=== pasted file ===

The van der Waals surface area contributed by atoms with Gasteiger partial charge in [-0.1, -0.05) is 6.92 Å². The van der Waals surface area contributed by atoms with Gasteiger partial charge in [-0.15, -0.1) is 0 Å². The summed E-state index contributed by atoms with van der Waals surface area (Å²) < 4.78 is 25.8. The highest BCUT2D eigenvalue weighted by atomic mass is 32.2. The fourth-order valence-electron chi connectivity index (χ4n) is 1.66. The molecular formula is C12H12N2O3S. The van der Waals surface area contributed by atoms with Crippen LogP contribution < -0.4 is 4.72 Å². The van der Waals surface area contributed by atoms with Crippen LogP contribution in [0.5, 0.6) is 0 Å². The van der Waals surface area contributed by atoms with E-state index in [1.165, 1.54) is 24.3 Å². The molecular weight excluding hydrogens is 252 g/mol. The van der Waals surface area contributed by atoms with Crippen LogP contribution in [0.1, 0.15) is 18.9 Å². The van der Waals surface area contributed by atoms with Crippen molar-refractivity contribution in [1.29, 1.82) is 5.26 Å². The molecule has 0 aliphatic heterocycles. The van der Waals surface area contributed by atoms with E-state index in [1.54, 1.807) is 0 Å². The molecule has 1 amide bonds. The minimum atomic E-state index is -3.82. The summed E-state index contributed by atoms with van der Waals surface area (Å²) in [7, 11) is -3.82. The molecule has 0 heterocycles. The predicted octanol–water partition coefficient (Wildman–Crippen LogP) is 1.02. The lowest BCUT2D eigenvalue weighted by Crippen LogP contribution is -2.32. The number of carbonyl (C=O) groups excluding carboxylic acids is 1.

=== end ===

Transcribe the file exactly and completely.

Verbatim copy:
The van der Waals surface area contributed by atoms with Gasteiger partial charge in [-0.1, -0.05) is 6.92 Å². The van der Waals surface area contributed by atoms with Gasteiger partial charge in [-0.15, -0.1) is 0 Å². The summed E-state index contributed by atoms with van der Waals surface area (Å²) < 4.78 is 25.8. The highest BCUT2D eigenvalue weighted by atomic mass is 32.2. The fourth-order valence-electron chi connectivity index (χ4n) is 1.66. The molecular formula is C12H12N2O3S. The van der Waals surface area contributed by atoms with Crippen LogP contribution < -0.4 is 4.72 Å². The van der Waals surface area contributed by atoms with Crippen LogP contribution in [0.5, 0.6) is 0 Å². The van der Waals surface area contributed by atoms with E-state index in [1.165, 1.54) is 24.3 Å². The molecular weight excluding hydrogens is 252 g/mol. The van der Waals surface area contributed by atoms with Crippen LogP contribution in [0.1, 0.15) is 18.9 Å². The van der Waals surface area contributed by atoms with Crippen molar-refractivity contribution in [1.29, 1.82) is 5.26 Å². The molecule has 0 aliphatic heterocycles. The van der Waals surface area contributed by atoms with E-state index in [1.54, 1.807) is 0 Å². The molecule has 1 amide bonds. The minimum atomic E-state index is -3.82. The summed E-state index contributed by atoms with van der Waals surface area (Å²) in [7, 11) is -3.82. The molecule has 0 heterocycles. The predicted octanol–water partition coefficient (Wildman–Crippen LogP) is 1.02. The lowest BCUT2D eigenvalue weighted by Crippen LogP contribution is -2.32. The number of carbonyl (C=O) groups excluding carboxylic acids is 1.